There are contrarian arguments to be made that The Ramones were incredibly stupid Bronx-basement sub-humanoids who only sounded the way they did instead of sounding like AC/DC because they didn’t know how to play their instruments, and therefore they’re not even all that punk. And there are arguments on the other end that the Sex Pistols were effete fashion-oriented Monkees concoctions dancing on the puppet strings of a calculating businessman who saw the New York Dolls and decided to horn in on the action, and therefore they’re not even all that punk. I think those arguments are 99.9% bullshit, but, like farts, they exist and they are funny.
The good news about The Wheel of Punk™ is we don’t have to decide who is more punk. We can just say “however punk you think The Ramones are, the Sex Pistols are equally punk and vice versa, only the Sex Pistols are on the ‘artier’ side of the circle and the Ramones are on the ‘dumber’ side.” Debate over, forever and ever, and the only thing that’s left is the argument over subjective locations. If you want to buy into those “not very punk” arguments for either band, you can go ahead and put the Pistols at your 2:00 and The Ramones at your 4:00. Just know that if you do that, you’ve probably got NOFX at your 3:00 (if so, please don’t think I’m making fun of you; I wouldn’t do that because I know it’s not easy being twelve years old). We’re talking about the fucking SEX PISTOLS and THE RAMONES here.
I’ve got them at:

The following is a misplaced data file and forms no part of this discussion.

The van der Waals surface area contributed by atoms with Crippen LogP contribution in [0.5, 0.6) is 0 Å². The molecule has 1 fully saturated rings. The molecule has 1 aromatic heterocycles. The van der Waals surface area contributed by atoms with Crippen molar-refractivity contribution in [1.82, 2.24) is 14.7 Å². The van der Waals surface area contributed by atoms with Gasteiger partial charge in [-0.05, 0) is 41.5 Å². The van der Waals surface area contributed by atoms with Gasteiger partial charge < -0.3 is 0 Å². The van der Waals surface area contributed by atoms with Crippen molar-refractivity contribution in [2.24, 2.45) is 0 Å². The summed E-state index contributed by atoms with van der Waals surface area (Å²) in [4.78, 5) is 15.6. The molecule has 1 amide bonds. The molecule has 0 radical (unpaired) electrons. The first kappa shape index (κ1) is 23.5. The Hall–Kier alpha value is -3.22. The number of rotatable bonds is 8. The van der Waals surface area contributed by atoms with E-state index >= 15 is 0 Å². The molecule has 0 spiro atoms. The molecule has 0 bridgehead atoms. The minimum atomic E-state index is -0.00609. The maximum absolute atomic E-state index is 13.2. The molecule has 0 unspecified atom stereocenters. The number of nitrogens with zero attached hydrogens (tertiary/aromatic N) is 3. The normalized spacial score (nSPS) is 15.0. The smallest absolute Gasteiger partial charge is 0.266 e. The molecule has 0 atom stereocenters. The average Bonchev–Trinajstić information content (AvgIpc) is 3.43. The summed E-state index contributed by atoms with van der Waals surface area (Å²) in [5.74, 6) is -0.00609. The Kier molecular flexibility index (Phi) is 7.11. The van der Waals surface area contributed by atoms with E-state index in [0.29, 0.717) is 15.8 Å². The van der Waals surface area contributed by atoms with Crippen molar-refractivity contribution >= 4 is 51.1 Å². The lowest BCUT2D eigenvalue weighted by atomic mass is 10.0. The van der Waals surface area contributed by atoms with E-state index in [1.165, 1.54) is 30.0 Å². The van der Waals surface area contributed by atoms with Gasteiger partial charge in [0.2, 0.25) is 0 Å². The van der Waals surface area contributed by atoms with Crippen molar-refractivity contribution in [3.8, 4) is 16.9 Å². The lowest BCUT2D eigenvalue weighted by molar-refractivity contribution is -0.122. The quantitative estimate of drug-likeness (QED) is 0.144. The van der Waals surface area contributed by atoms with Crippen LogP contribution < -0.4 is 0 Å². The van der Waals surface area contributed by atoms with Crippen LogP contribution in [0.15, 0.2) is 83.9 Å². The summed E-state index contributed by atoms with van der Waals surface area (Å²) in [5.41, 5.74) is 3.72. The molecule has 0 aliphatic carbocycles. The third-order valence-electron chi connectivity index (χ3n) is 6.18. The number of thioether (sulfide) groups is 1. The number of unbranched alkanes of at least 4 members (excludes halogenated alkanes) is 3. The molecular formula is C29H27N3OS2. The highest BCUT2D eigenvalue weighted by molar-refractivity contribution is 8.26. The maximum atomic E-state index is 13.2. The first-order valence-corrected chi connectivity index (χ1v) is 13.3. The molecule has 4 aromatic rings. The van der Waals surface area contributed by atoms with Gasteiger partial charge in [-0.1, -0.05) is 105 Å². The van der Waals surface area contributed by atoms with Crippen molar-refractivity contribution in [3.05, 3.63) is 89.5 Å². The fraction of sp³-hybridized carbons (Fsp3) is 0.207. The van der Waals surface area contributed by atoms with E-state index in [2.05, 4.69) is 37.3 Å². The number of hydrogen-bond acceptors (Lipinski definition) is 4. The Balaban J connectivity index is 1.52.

Sex Pistols - 2:59.
Ramones - 3:01.
Rating 2: The Doors
The Wheel of Punk
You ever get weird flashbacks to things from high school that you both did not learn and did not forget? I get that a lot with the Wheel of Governmental Something Something. I don’t know what it’s called. I couldn’t find evidence of it on the internet. It might just be one of those things that tenth grade civics teachers have written on chalkboards since they crawled out of the primordial ooze and began droning on about checks and balances.
You know, the Wheel of Governmental Something Something? Kind of looks like this:
I think it’s supposed to teach teenagers not to get all carried away with their political beliefs. The idea is that if you go too far in one direction of wanting things to be a certain way, you come back around, and the most extreme ways to be are actually dead in the middle of two other things.
Like for example: If there’s only one person in charge of the country where you live, it’s probably not going to matter to you a whole hell of a lot if that person is ideologically more of a fascist or a socialist, because either way you’ll probably get your head chopped off for bitching and moaning about them in public. Or if everybody is equally in charge, you can never find a way to be conservative or liberal because every single decision is like nine people on their iPhones taking fucking FOREVER just to figure out how to pay for dinner. So the most left or right you can get politically are actually from the most medium-authority style governments that go all the way in one direction.